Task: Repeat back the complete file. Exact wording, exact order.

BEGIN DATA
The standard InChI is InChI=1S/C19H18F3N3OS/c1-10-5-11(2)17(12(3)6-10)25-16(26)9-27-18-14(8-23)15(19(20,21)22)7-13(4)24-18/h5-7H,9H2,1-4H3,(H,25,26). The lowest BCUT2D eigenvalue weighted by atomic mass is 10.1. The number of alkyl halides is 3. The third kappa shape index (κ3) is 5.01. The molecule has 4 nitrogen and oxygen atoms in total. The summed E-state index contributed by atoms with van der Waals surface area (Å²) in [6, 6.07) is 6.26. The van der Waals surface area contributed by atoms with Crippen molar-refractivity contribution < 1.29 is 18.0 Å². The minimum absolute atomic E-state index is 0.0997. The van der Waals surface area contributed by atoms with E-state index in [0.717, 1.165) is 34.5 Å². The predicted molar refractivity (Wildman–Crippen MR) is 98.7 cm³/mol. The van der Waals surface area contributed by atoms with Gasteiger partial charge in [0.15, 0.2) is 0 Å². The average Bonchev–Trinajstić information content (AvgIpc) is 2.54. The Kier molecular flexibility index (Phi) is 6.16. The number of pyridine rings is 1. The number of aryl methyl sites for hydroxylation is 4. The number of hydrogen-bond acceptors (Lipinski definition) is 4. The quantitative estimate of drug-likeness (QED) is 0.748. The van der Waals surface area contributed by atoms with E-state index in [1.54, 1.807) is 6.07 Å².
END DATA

The standard InChI is InChI=1S/C19H18F3N3OS/c1-10-5-11(2)17(12(3)6-10)25-16(26)9-27-18-14(8-23)15(19(20,21)22)7-13(4)24-18/h5-7H,9H2,1-4H3,(H,25,26). The lowest BCUT2D eigenvalue weighted by atomic mass is 10.1. The number of alkyl halides is 3. The third kappa shape index (κ3) is 5.01. The molecule has 4 nitrogen and oxygen atoms in total. The summed E-state index contributed by atoms with van der Waals surface area (Å²) in [6, 6.07) is 6.26. The van der Waals surface area contributed by atoms with Crippen molar-refractivity contribution < 1.29 is 18.0 Å². The minimum absolute atomic E-state index is 0.0997. The van der Waals surface area contributed by atoms with E-state index in [0.717, 1.165) is 34.5 Å². The predicted molar refractivity (Wildman–Crippen MR) is 98.7 cm³/mol. The van der Waals surface area contributed by atoms with Gasteiger partial charge in [0.15, 0.2) is 0 Å². The average Bonchev–Trinajstić information content (AvgIpc) is 2.54. The Kier molecular flexibility index (Phi) is 6.16. The number of pyridine rings is 1. The number of aryl methyl sites for hydroxylation is 4. The number of hydrogen-bond acceptors (Lipinski definition) is 4. The quantitative estimate of drug-likeness (QED) is 0.748. The van der Waals surface area contributed by atoms with E-state index in [1.54, 1.807) is 6.07 Å².